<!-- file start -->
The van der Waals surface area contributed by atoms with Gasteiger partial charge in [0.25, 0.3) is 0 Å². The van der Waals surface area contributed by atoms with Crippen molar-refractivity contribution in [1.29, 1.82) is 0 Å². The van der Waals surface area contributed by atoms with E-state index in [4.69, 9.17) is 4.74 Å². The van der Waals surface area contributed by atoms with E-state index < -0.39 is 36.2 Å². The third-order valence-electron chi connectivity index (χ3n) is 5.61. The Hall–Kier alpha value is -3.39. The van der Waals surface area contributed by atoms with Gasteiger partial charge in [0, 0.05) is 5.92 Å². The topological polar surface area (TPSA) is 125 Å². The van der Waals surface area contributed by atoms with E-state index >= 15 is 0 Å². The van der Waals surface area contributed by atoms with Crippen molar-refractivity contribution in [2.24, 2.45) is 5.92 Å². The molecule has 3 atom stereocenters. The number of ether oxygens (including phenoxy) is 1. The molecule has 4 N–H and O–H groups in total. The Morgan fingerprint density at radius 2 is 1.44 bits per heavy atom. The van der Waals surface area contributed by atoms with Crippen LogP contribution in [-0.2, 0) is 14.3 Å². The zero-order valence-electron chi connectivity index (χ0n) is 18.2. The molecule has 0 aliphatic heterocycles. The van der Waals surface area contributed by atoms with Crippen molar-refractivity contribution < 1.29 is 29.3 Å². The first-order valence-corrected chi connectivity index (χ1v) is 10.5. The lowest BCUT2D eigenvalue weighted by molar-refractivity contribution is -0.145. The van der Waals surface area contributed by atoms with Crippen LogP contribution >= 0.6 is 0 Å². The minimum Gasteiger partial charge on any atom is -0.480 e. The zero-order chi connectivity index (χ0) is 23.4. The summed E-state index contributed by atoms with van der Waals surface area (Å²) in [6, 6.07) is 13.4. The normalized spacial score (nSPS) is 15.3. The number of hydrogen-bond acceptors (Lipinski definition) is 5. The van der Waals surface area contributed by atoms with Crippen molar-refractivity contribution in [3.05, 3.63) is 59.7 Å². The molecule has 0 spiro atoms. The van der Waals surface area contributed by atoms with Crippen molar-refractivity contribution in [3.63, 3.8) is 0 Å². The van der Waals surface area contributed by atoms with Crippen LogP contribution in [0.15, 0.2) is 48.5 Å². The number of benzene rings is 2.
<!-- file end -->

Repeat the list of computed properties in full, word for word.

The van der Waals surface area contributed by atoms with Gasteiger partial charge in [0.25, 0.3) is 0 Å². The van der Waals surface area contributed by atoms with Crippen molar-refractivity contribution in [1.29, 1.82) is 0 Å². The van der Waals surface area contributed by atoms with E-state index in [4.69, 9.17) is 4.74 Å². The van der Waals surface area contributed by atoms with E-state index < -0.39 is 36.2 Å². The third-order valence-electron chi connectivity index (χ3n) is 5.61. The Hall–Kier alpha value is -3.39. The van der Waals surface area contributed by atoms with Gasteiger partial charge in [0, 0.05) is 5.92 Å². The topological polar surface area (TPSA) is 125 Å². The van der Waals surface area contributed by atoms with E-state index >= 15 is 0 Å². The van der Waals surface area contributed by atoms with Crippen molar-refractivity contribution in [2.24, 2.45) is 5.92 Å². The molecule has 3 atom stereocenters. The number of ether oxygens (including phenoxy) is 1. The molecule has 4 N–H and O–H groups in total. The Morgan fingerprint density at radius 2 is 1.44 bits per heavy atom. The van der Waals surface area contributed by atoms with Crippen LogP contribution in [-0.2, 0) is 14.3 Å². The zero-order valence-electron chi connectivity index (χ0n) is 18.2. The molecule has 0 aliphatic heterocycles. The van der Waals surface area contributed by atoms with Crippen molar-refractivity contribution < 1.29 is 29.3 Å². The first-order valence-corrected chi connectivity index (χ1v) is 10.5. The lowest BCUT2D eigenvalue weighted by molar-refractivity contribution is -0.145. The van der Waals surface area contributed by atoms with Crippen LogP contribution >= 0.6 is 0 Å². The minimum Gasteiger partial charge on any atom is -0.480 e. The zero-order chi connectivity index (χ0) is 23.4. The summed E-state index contributed by atoms with van der Waals surface area (Å²) in [6, 6.07) is 13.4. The normalized spacial score (nSPS) is 15.3. The number of hydrogen-bond acceptors (Lipinski definition) is 5. The van der Waals surface area contributed by atoms with Crippen molar-refractivity contribution in [3.05, 3.63) is 59.7 Å². The molecule has 0 spiro atoms. The van der Waals surface area contributed by atoms with Crippen molar-refractivity contribution in [3.63, 3.8) is 0 Å². The van der Waals surface area contributed by atoms with Crippen LogP contribution in [0.15, 0.2) is 48.5 Å². The number of benzene rings is 2.